Chitin is one of the most abundant renewable materials in nature and has great potential for manufacturing biodegradable products. The UPV/EHU’s BIOMAT group is working to obtain chitin using alternative sources such as squid pens, and to then validate it as a reinforcing agent in the manufacture of protein-based materials for biomedical applications.
Squid pens used to make scaffolds for biomedical applications
By upgrading food waste the UPV/EHU has developed a new biomaterial based on protein and chitin to manufacture scaffolds by means of 3D printing
First publication date: 30/05/2018
Using chitin-rich by-products of the food industry and following specific processing based on the principles of green chemistry, it is possible to obtain biomaterials that can be processed using techniques currently employed in industry. Chitin is the second most abundant natural polymer after cellulose and forms the exoskeleton of insects, arachnids and crustaceans, among others.
The UPV/EHU's BIOMAT group is working to obtain chitin from alternative sources. The raw materials used by the group are waste products from the canning industry and they hope to develop an optimised process to obtain chitin and protein from them; these materials could be used in a wide range of applications since they have properties of great interest, the most salient ones being their biocompatibility and biodegradability. In addition, it is possible to obtain materials in a whole range of formats (powder, pellets, film, hydrogel).
Chitin can also be used as a reinforcement in producing hydrogels for protein-based biomedical applications. Hydrogels are porous materials with a high water content and comprise molecular networks that provide them with great tensile strength and toughness; they meet a series of specific requirements with respect to biocompatibility, biodegradability and cytotoxicity needed for biomedical applications. The research group has in fact achieved very good results when using chitin produced from squid pens as a reinforcement in the manufacture of protein hydrogels.
“Imagine a product made of protein, which is very light, very tough and which cells can stick to and grow. It sounds complicated, but in recent years we have been exploring how to denature proteins to be able to modify them depending on the properties needed for each specific application and, once denatured, they remain biocompatible and do not cause rejection,” stressed Pedro Guerrero, a BIOMAT group researcher.
Scaffolds for tissue engineering
“One of our aims involves developing new materials to formulate hydrogels similar to biological tissue, so these hydrogels need to display some specific properties to be able to interact with cells or drugs, for example,” explained the researcher.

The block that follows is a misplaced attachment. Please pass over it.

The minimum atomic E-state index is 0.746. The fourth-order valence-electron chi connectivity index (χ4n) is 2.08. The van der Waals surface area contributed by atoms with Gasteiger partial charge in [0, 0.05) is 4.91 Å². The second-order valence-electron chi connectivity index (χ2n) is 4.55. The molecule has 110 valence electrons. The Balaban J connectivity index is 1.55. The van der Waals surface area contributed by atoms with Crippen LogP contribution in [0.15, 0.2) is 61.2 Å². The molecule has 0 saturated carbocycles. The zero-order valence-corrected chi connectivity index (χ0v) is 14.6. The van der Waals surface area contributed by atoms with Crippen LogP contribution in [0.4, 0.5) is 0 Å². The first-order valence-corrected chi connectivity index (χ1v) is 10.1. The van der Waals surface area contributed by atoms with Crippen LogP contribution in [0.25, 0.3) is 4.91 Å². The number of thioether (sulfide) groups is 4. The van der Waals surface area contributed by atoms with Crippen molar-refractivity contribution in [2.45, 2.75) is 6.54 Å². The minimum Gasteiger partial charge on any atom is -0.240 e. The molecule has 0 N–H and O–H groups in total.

The BIOMAT group is aiming to develop a new material based on protein and chitin to manufacture innovative scaffolds and also to render this material suitable for additive manufacturing using Fused Deposition Modelling (FDM) technology, injection bioprinting and extrusion bioprinting. “New materials need to be developed to make 3D structures by examining not only the characteristics of the material but also its viability so that industrial techniques involving computer aided design can be used. The challenge does not lie solely in the technology of the printers, but also in the materials that are used to feed these printers,” added Dr Guerrero.
This strategy involves modulating and controlling the chemical, physical and biological properties under modulated reaction conditions to produce scaffolds for tissue engineering by depositing one layer of thermoplastic protein onto another successively until the scaffold has been built. One advantage from the outset is that protein-based materials are biocompatible and biodegradable and therefore suitable for tissue engineering.
Once the protein-based materials have been obtained, they have to meet a set of requirements if they are to be used in tissue engineering: be tissue biocompatible; display controlled biodegradability so that they can be replaced by tissue once it has regenerated; not be cytotoxic so as to prevent adverse responses in the body; display the mechanical properties required for each type of application depending on the location of the scaffold; and display appropriate porosity and morphology to encourage cell growth and the transporting of metabolites, nutrients and bioactive molecules both within the scaffold and between it and the surrounding environment. The results of the analyses, conducted in collaboration with the group of Dr Rosa Hernández at the UPV/EHU’s Faculty of Pharmacy, confirm the viability of the materials developed for biomedical applications.
The BIOMAT group is a multidisciplinary research group made up of lecturers and researchers in the UPV/EHU’s departments of Chemical and Environmental Engineering, Applied Physics, Business Organisation and Applied Mathematics and who are working in the area of renewable, biodegradable materials for a range of applications. The research by the group focusses on the upgrading of industrial by-products and waste for the manufacture of biodegradable films and biocomposites, the modification of biopolymers, the optimising of bioplastic manufacturing processes and the environmental study of the products manufactured.
- Versatile soy protein films and hydrogels by the incorporation of -chitin from squid pens (Loligo sp.) Green Chem., 2017,19, 5923-5931 DOI: DOI: 10.1039/C7GC02982A